US Copyright law gives the creator of a work a number of exclusive rights "to promote the Progress of Science and the Useful Arts (US Constitution, Article 1, Section 8). Copyright protection must contain three elements: the work is original, minimally creative, and fixed in a tangible format. Examples of works that fall under copyright protection include written works like books and articles, audio recordings, images, art works, motion pictures, and choreography. However, copyright does not include objects with a useful functionality like industrial design, lists, clothing, or recipes. It also does not include works by the federal government or federal and state laws. Copyright protection has a fixed term (at present 70 years after the death of the author or 120 years in the case of works created for hire by a corporation), but there are exceptions to these rules. At the end of the term, the work enters the public domain and can be freely used without license or permission.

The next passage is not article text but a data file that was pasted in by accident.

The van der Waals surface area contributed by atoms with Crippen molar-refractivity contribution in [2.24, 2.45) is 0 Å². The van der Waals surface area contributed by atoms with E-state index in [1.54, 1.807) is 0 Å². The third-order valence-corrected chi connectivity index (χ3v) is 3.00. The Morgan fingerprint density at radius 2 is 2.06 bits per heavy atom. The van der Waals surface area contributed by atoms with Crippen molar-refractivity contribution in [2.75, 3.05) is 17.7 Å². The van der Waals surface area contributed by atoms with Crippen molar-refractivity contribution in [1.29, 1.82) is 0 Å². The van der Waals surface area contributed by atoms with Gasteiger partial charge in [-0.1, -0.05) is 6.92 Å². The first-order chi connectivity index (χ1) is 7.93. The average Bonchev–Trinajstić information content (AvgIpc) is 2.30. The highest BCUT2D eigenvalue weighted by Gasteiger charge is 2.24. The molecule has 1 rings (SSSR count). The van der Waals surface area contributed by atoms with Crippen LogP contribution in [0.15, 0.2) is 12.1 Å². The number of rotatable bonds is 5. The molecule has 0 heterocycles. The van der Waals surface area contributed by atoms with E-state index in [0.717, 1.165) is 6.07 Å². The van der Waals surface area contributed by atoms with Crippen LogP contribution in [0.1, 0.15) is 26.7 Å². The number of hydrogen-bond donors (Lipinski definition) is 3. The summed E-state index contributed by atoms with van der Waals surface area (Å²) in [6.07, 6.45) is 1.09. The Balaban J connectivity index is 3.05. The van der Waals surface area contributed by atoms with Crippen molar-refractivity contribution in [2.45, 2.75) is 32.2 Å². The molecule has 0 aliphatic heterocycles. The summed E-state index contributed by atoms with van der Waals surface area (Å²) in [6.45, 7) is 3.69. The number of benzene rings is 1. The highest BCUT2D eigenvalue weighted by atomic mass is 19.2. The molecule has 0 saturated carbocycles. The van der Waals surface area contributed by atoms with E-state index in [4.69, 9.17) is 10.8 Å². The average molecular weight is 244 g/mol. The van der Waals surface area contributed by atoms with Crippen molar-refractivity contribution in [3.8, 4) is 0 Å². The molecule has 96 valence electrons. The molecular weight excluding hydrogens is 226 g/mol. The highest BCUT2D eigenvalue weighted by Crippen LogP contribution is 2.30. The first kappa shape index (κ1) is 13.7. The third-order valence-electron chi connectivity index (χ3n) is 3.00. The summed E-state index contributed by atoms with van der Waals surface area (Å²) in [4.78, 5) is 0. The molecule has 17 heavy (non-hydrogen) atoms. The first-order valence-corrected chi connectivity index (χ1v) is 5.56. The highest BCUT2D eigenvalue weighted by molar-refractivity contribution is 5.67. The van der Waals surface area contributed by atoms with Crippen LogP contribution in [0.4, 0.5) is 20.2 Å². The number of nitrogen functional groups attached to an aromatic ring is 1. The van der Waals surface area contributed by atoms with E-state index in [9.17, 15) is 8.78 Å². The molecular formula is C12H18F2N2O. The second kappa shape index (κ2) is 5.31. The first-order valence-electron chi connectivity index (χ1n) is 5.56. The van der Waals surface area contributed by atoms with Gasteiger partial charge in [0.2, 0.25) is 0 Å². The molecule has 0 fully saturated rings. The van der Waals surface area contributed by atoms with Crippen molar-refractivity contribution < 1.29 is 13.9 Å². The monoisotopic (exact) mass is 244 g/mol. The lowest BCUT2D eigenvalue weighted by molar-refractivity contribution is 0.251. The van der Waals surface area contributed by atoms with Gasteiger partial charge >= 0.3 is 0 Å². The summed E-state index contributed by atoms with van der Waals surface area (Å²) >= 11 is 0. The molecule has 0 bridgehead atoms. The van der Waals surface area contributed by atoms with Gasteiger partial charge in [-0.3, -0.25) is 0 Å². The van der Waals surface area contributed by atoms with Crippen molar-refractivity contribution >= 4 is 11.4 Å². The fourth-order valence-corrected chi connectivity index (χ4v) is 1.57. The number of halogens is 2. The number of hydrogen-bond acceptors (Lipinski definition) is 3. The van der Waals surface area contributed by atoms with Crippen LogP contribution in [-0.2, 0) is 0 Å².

In certain circumstances, limited amounts of copyrighted material can be used without infringing on the rights of the creator of a work. For a use to be considered fair use, 4 factors have to be assessed to determine if the use is eligible:
A fifth factor is often included in this assessment: does the use "transform" the work in a significant way by adding something new or giving a further purpose. Slides for lectures, illustrations to articles, and parodies are generally thought to be transformative uses.
Greenberg, Ed, Jack Reznicki, and Ohio Library and Information Network. The copyright zone: a legal guide for photographers and artists in the digital age, Focal Press, Burlington, MA, 2015.doi:10.4324/9781315777016.
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